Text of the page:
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Study information

World Literature and Postcolonial Studies

Module titleWorld Literature and Postcolonial Studies
Module codeEASM184
Academic year2024/5
Module staff

Dr Jane Poyner (Convenor)

Duration: Term123
Duration: Weeks


Number students taking module (anticipated)


Module description

This module engages with key and emerging aesthetic, critical and theoretical debates in world literature and postcolonial literary studies. From anti-colonial resistance struggles, to decolonisation and the question of political agency in peripheral societies, and   to recent and timely  iterations of environmental justice, globalisation and writer activism, this module will place debates on world literature and postcolonial studies alongside an exciting range of literatures from the so-called postcolonial world, including  Africa, Britain, the Caribbean and South Asia.

Module aims - intentions of the module

The module aims to trace the developing political, social, economic and cultural histories of world literature postcolonial literary studies and intellectual practice. You will have the opportunity to extend your knowledge of the fields of world literature and postcolonial studies in dialogue with a rich and exciting selection of world and postcolonial literatures primarily from the Global South. The module considers the role of writers and intellectuals in relation to ongoing and emerging debates. The module aims to expose and challenge paradigms of colonialism, highlight the forging and subsequent critique of the newly independent, ‘postcolonial’ state, processes and practices of decolonising, literary commitment and writer activism, representations of peripheral communities,  , environmental justice and the environmentalism of the poor, and contestations of ‘globalisation’. The module aims to establish important links between key and emerging debates within these fields and literary form. The module will provide methodological training in working across disciplines, in a critical engagement with world literature and postcolonial studies and works of literature, and in using bibliographic and electronic resources.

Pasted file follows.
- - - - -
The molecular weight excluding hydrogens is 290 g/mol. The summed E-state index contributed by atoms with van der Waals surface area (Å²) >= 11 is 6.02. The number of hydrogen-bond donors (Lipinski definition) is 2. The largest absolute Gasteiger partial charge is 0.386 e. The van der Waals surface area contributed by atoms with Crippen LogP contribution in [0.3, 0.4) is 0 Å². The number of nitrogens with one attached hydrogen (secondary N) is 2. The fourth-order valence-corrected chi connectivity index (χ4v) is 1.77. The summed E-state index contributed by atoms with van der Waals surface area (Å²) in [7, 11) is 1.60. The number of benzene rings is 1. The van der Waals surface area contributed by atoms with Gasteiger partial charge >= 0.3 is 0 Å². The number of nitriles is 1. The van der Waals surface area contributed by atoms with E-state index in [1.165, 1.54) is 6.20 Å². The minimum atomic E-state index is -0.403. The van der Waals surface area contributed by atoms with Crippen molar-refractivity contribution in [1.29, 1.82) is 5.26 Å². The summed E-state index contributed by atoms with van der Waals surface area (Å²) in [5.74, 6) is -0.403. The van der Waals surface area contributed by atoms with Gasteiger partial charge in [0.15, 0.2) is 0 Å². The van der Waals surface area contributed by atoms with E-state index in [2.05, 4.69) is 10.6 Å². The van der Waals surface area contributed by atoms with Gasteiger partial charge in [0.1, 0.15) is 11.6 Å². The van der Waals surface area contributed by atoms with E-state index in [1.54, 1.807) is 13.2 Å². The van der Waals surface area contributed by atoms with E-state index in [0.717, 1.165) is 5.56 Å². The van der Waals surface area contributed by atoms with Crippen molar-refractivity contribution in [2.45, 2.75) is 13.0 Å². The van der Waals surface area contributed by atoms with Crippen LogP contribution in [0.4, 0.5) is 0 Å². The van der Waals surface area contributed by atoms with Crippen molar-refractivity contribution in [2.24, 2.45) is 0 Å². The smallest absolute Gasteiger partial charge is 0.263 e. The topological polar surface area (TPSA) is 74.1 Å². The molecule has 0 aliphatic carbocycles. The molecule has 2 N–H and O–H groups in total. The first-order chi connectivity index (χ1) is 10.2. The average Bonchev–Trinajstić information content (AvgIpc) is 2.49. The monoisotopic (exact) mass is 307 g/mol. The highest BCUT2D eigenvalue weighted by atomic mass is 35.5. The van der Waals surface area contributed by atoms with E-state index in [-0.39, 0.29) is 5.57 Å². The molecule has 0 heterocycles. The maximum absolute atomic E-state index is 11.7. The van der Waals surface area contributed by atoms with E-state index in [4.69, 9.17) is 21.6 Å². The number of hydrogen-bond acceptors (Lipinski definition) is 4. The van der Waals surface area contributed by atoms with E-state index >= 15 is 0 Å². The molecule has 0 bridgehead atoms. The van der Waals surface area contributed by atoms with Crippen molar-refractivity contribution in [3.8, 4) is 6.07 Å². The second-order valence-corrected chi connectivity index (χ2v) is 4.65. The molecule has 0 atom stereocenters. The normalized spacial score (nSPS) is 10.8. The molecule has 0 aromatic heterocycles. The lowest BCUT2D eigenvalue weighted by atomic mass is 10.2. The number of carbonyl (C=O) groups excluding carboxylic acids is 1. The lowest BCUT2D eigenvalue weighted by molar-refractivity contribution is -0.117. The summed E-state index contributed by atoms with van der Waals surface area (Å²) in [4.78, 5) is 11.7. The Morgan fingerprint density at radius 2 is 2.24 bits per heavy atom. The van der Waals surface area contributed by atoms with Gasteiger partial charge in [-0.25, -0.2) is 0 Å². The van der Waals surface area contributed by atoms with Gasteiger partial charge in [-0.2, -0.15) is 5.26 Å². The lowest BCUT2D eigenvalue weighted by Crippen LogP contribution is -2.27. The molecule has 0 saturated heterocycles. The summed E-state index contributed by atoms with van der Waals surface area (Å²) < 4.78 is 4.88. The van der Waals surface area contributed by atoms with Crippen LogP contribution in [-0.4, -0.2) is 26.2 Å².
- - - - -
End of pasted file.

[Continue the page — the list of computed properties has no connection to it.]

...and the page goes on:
Intended Learning Outcomes (ILOs)

ILO: Module-specific skills

On successfully completing the module you will be able to...

  • 1. Gain an advanced knowledge and awareness of the contexts (cultural, political, intellectual, historical, social, economic and aesthetic) that have informed world literature and postcolonial literary studies as well as the complex debates surrounding the politicisation of writing and intellectual practice as they have emerged in twentieth- and twenty-first century world and postcolonial literatures.